Forkhead box M1 (FoxM1) belongs to the forkhead box transcription factor family, which is characterized by the forkhead box domain3. FoxM1 is a proliferation-associated transcription factor that has important roles in cell proliferation, organogenesis, aging and cancer4. One previous study showed that overexpression of FoxM1 is associated with the development and progression of numerous cancers5.

In this study, we examined the expression levels of FoxM1 in human HCC and adjacent non-HCC liver samples. Additionally, we studied the biological roles of FoxM1 in HCC by modulating FoxM1 expression levels in an invasive HCC cell line, MHCC-97H, using small interfering RNA (siRNA).

Materials and methods
Reagents and antibodies

Rabbit polyclonal antibodies to FoxM1, MMP-2, cyclin B1, cyclin D1, uPA, and p27 and a mouse monoclonal antibody to p21 were from Santa Cruz Biotechnology (Santa Cruz, CA, USA). The rabbit polyclonal antibody to GADPH, goat anti-mouse immunoglobulin G (IgG)/horseradish peroxidase (HRP) and goat anti-rabbit IgG/HRP were from Zhongshan Biotechnology Co (Beijing, China). The protease inhibitor cocktail, 3-(4,5-dimethylthiazol-2-yl)-2,5-diphenyltetrazolium bromide (MTT) and all other chemicals were obtained from Sigma.

Patients, specimens, and cell lines

Thirty-two pairs of human HCC samples and adjacent non-HCC liver samples were obtained from patients who underwent surgical resection. All samples were immediately frozen and stored at −80 °C. Informed consent was obtained from all patients, and this study was approved by our institutional review board. The HCC cell lines, MHCC-97H, and MHCC-97L, used in this study were obtained from the Liver Cancer Institute, Fudan University (Shanghai, China), and maintained in DMEM containing 10% fetal bovine serum (Gibco, Grand Island, NY, USA) at 37 °C with 5% CO2.

Transfection of siRNA

RNA interference mediated by duplexes of 21-nucleotide RNA was performed in MHCC-97H cells. FoxM1 siRNA (GGACCACUUUCCCUACUUU) and mock siRNA (GGACCUGUAUGCGUACAUU) were synthesized by Shanghai GenePharma Co (Shanghai, China). Negative control siRNA duplexes (siRNA-NC), labeled with the fluorophore FAM, was used to detect the transfection efficiency. The siRNA-NC did not target any known mammalian gene and was synthesized by Shanghai GenePharma Co (Shanghai, China). Transfection of siRNA was carried out with Lipofectamine 2000 (Invitrogen, Carlsbad, CA, USA) according to the procedure recommended by the manufacturer. Six hours after transfection with siRNA-NC at various concentrations, the cells were analyzed on a FACS Calibur flow cytometer equipped with Cell Quest software (Becton Dickinson, San Jose, CA, USA).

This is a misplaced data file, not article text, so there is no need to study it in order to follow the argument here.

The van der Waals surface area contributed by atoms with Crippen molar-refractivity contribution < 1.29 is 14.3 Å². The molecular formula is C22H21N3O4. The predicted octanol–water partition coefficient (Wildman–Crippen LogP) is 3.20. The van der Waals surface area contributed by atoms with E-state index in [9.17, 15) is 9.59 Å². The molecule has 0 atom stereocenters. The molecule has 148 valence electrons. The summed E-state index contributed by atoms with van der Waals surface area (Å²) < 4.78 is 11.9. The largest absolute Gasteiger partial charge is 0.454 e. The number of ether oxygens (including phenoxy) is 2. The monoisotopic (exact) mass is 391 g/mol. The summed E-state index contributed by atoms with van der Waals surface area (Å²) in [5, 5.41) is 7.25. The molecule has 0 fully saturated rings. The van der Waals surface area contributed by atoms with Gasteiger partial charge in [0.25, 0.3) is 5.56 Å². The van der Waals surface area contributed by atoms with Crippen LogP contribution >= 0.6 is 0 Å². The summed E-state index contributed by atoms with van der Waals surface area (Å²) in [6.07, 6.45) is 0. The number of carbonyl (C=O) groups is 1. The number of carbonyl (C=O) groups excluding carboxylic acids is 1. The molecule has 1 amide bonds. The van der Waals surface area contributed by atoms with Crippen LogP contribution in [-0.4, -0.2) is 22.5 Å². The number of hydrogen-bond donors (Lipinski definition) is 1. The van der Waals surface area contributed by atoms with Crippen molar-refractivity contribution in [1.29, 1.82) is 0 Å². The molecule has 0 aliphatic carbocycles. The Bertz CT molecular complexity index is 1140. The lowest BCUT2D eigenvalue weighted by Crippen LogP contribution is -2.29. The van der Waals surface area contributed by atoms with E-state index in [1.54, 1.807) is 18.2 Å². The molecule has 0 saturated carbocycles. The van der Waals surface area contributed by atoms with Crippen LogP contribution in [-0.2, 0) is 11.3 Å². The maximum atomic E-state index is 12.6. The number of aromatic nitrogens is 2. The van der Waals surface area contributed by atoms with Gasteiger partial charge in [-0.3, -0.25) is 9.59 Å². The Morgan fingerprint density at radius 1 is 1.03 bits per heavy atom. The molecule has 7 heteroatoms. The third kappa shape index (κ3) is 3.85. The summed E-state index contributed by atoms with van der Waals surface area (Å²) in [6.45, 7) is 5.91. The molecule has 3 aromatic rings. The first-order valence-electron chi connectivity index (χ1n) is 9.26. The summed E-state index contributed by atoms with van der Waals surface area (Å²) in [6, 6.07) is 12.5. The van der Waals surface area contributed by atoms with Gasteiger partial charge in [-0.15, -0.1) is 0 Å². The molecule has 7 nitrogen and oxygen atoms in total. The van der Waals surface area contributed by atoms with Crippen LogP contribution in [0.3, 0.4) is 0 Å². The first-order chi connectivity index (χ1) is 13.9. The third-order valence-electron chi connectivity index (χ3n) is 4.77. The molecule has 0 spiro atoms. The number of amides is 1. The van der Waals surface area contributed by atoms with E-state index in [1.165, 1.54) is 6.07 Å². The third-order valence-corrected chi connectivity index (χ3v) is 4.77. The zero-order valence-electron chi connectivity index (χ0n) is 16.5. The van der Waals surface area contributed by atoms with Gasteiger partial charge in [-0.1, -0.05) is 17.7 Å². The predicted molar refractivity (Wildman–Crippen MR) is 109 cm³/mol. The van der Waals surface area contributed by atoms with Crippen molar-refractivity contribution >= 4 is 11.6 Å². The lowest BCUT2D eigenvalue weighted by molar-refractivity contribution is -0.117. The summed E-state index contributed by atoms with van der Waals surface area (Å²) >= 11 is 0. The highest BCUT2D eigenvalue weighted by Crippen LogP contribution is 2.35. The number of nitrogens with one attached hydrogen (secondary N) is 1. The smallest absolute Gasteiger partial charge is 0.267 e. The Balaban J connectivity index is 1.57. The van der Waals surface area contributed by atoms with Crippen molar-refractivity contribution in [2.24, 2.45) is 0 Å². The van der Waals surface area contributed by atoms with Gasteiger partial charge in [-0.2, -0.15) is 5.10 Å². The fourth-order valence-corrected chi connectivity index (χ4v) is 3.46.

Reverse transcription polymerase chain reaction (RT-PCR) analysis

Total RNA was isolated from the human samples and different cell groups using the RNAfast200 Total RNA Extract Kit (Fastgene, Shanghai, China), and 2 μg RNA was reverse transcribed to cDNA by the RevertAid First Strand cDNA Synthesis Kit (Fermentas, MBI, Lithuania). Two pairs of primers for the FoxM1 gene were used in this study. One pair of primers was 5′-AACCGCTACTTGACATTGG-3′ (forward) and 5′-GCAGTGGCTTCATCTTCC-3′ (reverse). The other primer pair was 5′-CACCCCAGTGCCAACCGCTACTTG-3′(forward) and 5′-AAAGAGGAGCTATCCCCTCCTCAG-3′ (reverse). Primers for the GAPDH gene were as follows: 5′-GGTATCGTGGAAGGACCATGAC-3′ (forward) and 5′-ATGCCAGTGAGCTTCCCGTTCAGC-3′ (reverse). The PCR was performed in a 25 μL volume reaction buffer. After a 5 min pretreatment at 94 °C, 30 PCR cycles of denaturing at 94 °C for 30 s, annealing at 58 °C for 45 s, and extension at 72 °C for 45 s were performed. The PCR products were resolved on a 2% agarose gel.

Western blotting

Cells and human samples were lysed in ice-cold RIPA lysis buffer (1% NP-40, 0.1% SDS, 0.5% sodium deoxycholate, 150 mmol/L NaCl and 10 mmol/L Tris-HCl) containing a protease inhibitor cocktail. The total protein concentration was determined using a Bio-Rad protein assay reagent (Bio-Rad, Hercules, CA, USA). Equivalent amounts of proteins (30 μg) were then separated by 12% SDS-PAGE and transferred to nitrocellulose membranes (Bio-Rad, Hercules, CA, USA). After being blocked in Tris buffered saline (TBS) containing 5% non-fat milk, the membranes were incubated with primary antibodies at 4 °C for 12 h and then with horseradish peroxidase (HRP) conjugated anti-goat or anti-rabbit antibody (Zhongshan, Beijing, China) at a dilution of 1:3000 at room temperature for 1 h. Signals were detected on X-ray film using the ECL detection system (Pierce, Rockford, IL, USA). Equal protein loading was assessed by the expression of GAPDH.

Cell proliferation assay